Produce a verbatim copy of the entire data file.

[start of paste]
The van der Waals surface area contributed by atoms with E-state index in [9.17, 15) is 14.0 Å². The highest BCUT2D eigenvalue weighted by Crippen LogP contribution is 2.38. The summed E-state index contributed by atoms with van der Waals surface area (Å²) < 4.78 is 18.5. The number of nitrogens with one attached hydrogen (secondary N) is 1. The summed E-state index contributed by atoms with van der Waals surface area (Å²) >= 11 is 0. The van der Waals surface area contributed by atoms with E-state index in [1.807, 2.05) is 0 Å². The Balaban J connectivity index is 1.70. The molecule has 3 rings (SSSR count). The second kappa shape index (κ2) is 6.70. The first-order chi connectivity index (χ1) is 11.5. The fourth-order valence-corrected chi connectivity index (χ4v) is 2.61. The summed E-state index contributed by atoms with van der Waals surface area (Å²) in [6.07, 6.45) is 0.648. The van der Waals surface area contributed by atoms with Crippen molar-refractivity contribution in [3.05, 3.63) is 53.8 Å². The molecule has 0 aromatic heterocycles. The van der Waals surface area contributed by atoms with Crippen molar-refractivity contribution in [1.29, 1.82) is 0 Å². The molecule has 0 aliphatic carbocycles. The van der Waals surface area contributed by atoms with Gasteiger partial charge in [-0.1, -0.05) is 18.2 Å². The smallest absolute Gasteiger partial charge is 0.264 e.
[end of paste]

The van der Waals surface area contributed by atoms with E-state index in [9.17, 15) is 14.0 Å². The highest BCUT2D eigenvalue weighted by Crippen LogP contribution is 2.38. The summed E-state index contributed by atoms with van der Waals surface area (Å²) < 4.78 is 18.5. The number of nitrogens with one attached hydrogen (secondary N) is 1. The summed E-state index contributed by atoms with van der Waals surface area (Å²) >= 11 is 0. The van der Waals surface area contributed by atoms with E-state index in [1.807, 2.05) is 0 Å². The Balaban J connectivity index is 1.70. The molecule has 3 rings (SSSR count). The second kappa shape index (κ2) is 6.70. The first-order chi connectivity index (χ1) is 11.5. The fourth-order valence-corrected chi connectivity index (χ4v) is 2.61. The summed E-state index contributed by atoms with van der Waals surface area (Å²) in [6.07, 6.45) is 0.648. The van der Waals surface area contributed by atoms with Crippen molar-refractivity contribution in [3.05, 3.63) is 53.8 Å². The molecule has 0 aromatic heterocycles. The van der Waals surface area contributed by atoms with Crippen molar-refractivity contribution in [1.29, 1.82) is 0 Å². The molecule has 0 aliphatic carbocycles. The van der Waals surface area contributed by atoms with Gasteiger partial charge in [-0.1, -0.05) is 18.2 Å². The smallest absolute Gasteiger partial charge is 0.264 e.